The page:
Volume 6, Number 4—August 2000
Gnathostomosis in Fish from Tres Palos Lagoon, Guerrero, Mexico
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|EID||León-Règagnon V, García-Prieto L, Osorio-Sarabia D, Jiménez-Ruiz A. Gnathostomosis in Fish from Tres Palos Lagoon, Guerrero, Mexico. Emerg Infect Dis. 2000;6(4):429-430. https://dx.doi.org/10.3201/eid0604.000424|
|AMA||León-Règagnon V, García-Prieto L, Osorio-Sarabia D, et al. Gnathostomosis in Fish from Tres Palos Lagoon, Guerrero, Mexico. Emerging Infectious Diseases. 2000;6(4):429-430. doi:10.3201/eid0604.000424.|
|APA||León-Règagnon, V., García-Prieto, L., Osorio-Sarabia, D., & Jiménez-Ruiz, A. (2000). Gnathostomosis in Fish from Tres Palos Lagoon, Guerrero, Mexico. Emerging Infectious Diseases, 6(4), 429-430. https://dx.doi.org/10.3201/eid0604.000424.|
To the Editor: Since the first two cases of human gnathostomosis in Mexico were reported in 1970 (1), >1,500 cases have been reported in Nayarit, Sinaloa, Oaxaca, Guerrero, Veracruz, and Tamaulipas states (2). In Acapulco, Guerrero, 98 cases have been described; the intermediate or definitive hosts in this region are unknown (3,4).
During a survey of parasitic helminths of wild vertebrates from Tres Palos Lagoon, in Guerrero, Mexico, we found Gnathostoma sp. advanced third-stage larvae (AdvL3) in the skeletal muscle of several fish species. Fish were caught from March to August 1999 in Tres Palos Lagoon (16° 41' to 16° 50'N and 99° 37' to 99° 47'W), Acapulco Municipality, 25 km south of Acapulco Bay (5). Fish muscle was ground individually, compressed between glass plates, and examined with a magnifying glass and a lamp. The infection was characterized as by Margolis et al. (6).
Of nine fish species examined, five were positive for Gnathostoma AdvL3: Eleotridae: Dormitator latifrons ("popoyote," n = 83), Gobiomorus maculatus ("guavina," n = 66), Eleotris pictus ("alahuate," n = 22); Cichlidae: Cichlasoma trimaculatum ("charra," n = 62), and Ariidae: Cathorops caerulescens ("cuatete," n = 62). The highest prevalence and mean abundance values (number of larvae per fish) were found in E. pictus (31.81%, 0.82 ± 1.99); in the other host species values were 7.22 and 0.072 ± 0.26, respectively. E. pictus mean abundance values differed significantly from those of the other host species (nonparametric Kruskal-Wallis test, H = 27.125, 4 g.l., n = 337, p <0.0).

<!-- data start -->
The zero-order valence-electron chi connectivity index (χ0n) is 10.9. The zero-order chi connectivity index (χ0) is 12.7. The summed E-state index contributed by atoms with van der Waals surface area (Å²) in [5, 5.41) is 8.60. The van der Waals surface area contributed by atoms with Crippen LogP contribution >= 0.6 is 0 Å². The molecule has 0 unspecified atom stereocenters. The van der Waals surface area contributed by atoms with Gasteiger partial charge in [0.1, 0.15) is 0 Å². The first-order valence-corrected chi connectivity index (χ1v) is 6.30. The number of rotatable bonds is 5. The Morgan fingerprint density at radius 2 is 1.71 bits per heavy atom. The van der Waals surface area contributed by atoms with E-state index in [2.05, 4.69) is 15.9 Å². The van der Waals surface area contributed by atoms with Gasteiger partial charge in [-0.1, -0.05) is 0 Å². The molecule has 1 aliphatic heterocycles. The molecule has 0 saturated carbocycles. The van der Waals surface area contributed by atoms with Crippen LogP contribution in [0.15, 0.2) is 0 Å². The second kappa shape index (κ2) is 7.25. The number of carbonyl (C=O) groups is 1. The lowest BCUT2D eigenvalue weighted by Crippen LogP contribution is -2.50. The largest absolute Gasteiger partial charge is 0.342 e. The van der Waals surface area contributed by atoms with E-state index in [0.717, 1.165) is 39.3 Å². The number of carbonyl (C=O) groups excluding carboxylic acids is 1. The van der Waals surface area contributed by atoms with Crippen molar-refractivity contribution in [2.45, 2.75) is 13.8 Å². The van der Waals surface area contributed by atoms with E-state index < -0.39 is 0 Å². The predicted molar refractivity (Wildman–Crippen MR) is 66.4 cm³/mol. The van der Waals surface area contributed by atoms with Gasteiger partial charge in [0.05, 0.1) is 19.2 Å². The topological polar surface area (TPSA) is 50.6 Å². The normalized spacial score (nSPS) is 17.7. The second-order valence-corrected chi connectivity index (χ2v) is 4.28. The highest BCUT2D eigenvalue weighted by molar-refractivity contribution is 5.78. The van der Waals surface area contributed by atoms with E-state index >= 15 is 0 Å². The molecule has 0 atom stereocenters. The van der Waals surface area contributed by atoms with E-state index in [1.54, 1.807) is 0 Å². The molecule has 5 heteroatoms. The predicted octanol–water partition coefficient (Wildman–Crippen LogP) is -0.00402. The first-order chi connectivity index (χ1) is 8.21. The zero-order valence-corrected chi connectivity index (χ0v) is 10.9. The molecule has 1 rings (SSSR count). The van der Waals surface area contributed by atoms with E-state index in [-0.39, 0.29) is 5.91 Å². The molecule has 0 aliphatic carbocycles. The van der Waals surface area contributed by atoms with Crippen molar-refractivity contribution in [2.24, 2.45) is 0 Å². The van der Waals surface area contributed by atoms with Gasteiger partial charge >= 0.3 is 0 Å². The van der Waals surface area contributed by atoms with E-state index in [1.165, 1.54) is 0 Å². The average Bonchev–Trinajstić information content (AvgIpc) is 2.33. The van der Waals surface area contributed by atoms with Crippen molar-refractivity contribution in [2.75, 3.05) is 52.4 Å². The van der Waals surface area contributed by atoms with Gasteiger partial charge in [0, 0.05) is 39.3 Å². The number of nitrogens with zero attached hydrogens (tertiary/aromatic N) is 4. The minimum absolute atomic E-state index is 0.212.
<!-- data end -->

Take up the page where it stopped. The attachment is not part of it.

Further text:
The intermediate host transmitting the infection to humans in Mexico had previously been identified only in the Rio Papaloapan Basin, in Veracruz and Oaxaca (7,8). The presence of Gnathostoma AdvL3 in the muscle of fish species frequently eaten by humans in Acapulco suggests that these fish may have been the main source of infection in the 98 recorded cases of gnathostomosis (3,4). The popularity of "ceviche" (raw fish marinated in lime juice) prepared with the most commonly caught fish (including the three species of eleotrids studied), strongly supports this possibility. The identification of the source of human infection allows local health authorities to implement public information campaigns about the risk of eating raw or undercooked fish (in the form of sushi or ceviche) in this region. After this initial step in the study of this parasitic disease, the worm species must be accurately identified. In addition, understanding the parasite's life cycle is important for control of a parasitic disease.
We thank F. Bertoni, E. Martínez, C. Castilla, A. Monet, E. Cabrera, and B. Mendoza for their help in field collections.
This study was supported by project PAPIIT-UNAM IN219198 to VL-R.
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